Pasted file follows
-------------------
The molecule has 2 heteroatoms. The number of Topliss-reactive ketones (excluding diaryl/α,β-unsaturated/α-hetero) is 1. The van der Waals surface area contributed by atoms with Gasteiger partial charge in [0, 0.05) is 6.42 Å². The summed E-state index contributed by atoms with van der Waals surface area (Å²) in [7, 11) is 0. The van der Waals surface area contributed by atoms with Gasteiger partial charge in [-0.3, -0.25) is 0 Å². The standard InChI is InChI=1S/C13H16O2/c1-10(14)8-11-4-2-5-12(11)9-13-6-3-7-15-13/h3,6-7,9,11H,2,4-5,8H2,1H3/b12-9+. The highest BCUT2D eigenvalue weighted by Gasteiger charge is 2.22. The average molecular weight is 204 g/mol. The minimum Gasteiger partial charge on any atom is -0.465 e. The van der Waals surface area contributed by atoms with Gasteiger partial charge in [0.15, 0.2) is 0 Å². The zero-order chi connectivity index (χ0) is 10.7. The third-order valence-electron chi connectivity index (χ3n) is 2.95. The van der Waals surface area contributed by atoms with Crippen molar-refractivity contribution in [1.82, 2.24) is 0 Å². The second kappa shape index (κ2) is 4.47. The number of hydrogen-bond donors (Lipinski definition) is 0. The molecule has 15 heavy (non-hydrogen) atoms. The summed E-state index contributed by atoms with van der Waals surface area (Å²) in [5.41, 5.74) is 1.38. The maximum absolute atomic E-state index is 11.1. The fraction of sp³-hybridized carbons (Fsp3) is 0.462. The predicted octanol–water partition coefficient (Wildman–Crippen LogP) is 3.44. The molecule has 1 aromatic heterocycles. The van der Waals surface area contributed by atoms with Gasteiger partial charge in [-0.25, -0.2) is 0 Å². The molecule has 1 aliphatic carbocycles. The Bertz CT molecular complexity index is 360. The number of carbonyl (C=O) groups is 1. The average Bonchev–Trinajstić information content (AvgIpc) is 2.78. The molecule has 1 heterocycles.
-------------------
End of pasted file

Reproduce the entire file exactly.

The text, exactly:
The molecule has 2 heteroatoms. The number of Topliss-reactive ketones (excluding diaryl/α,β-unsaturated/α-hetero) is 1. The van der Waals surface area contributed by atoms with Gasteiger partial charge in [0, 0.05) is 6.42 Å². The summed E-state index contributed by atoms with van der Waals surface area (Å²) in [7, 11) is 0. The van der Waals surface area contributed by atoms with Gasteiger partial charge in [-0.3, -0.25) is 0 Å². The standard InChI is InChI=1S/C13H16O2/c1-10(14)8-11-4-2-5-12(11)9-13-6-3-7-15-13/h3,6-7,9,11H,2,4-5,8H2,1H3/b12-9+. The highest BCUT2D eigenvalue weighted by Gasteiger charge is 2.22. The average molecular weight is 204 g/mol. The minimum Gasteiger partial charge on any atom is -0.465 e. The van der Waals surface area contributed by atoms with Gasteiger partial charge in [0.15, 0.2) is 0 Å². The zero-order chi connectivity index (χ0) is 10.7. The third-order valence-electron chi connectivity index (χ3n) is 2.95. The van der Waals surface area contributed by atoms with Crippen molar-refractivity contribution in [1.82, 2.24) is 0 Å². The second kappa shape index (κ2) is 4.47. The number of hydrogen-bond donors (Lipinski definition) is 0. The molecule has 15 heavy (non-hydrogen) atoms. The summed E-state index contributed by atoms with van der Waals surface area (Å²) in [5.41, 5.74) is 1.38. The maximum absolute atomic E-state index is 11.1. The fraction of sp³-hybridized carbons (Fsp3) is 0.462. The predicted octanol–water partition coefficient (Wildman–Crippen LogP) is 3.44. The molecule has 1 aromatic heterocycles. The van der Waals surface area contributed by atoms with Gasteiger partial charge in [-0.25, -0.2) is 0 Å². The molecule has 1 aliphatic carbocycles. The Bertz CT molecular complexity index is 360. The number of carbonyl (C=O) groups is 1. The average Bonchev–Trinajstić information content (AvgIpc) is 2.78. The molecule has 1 heterocycles.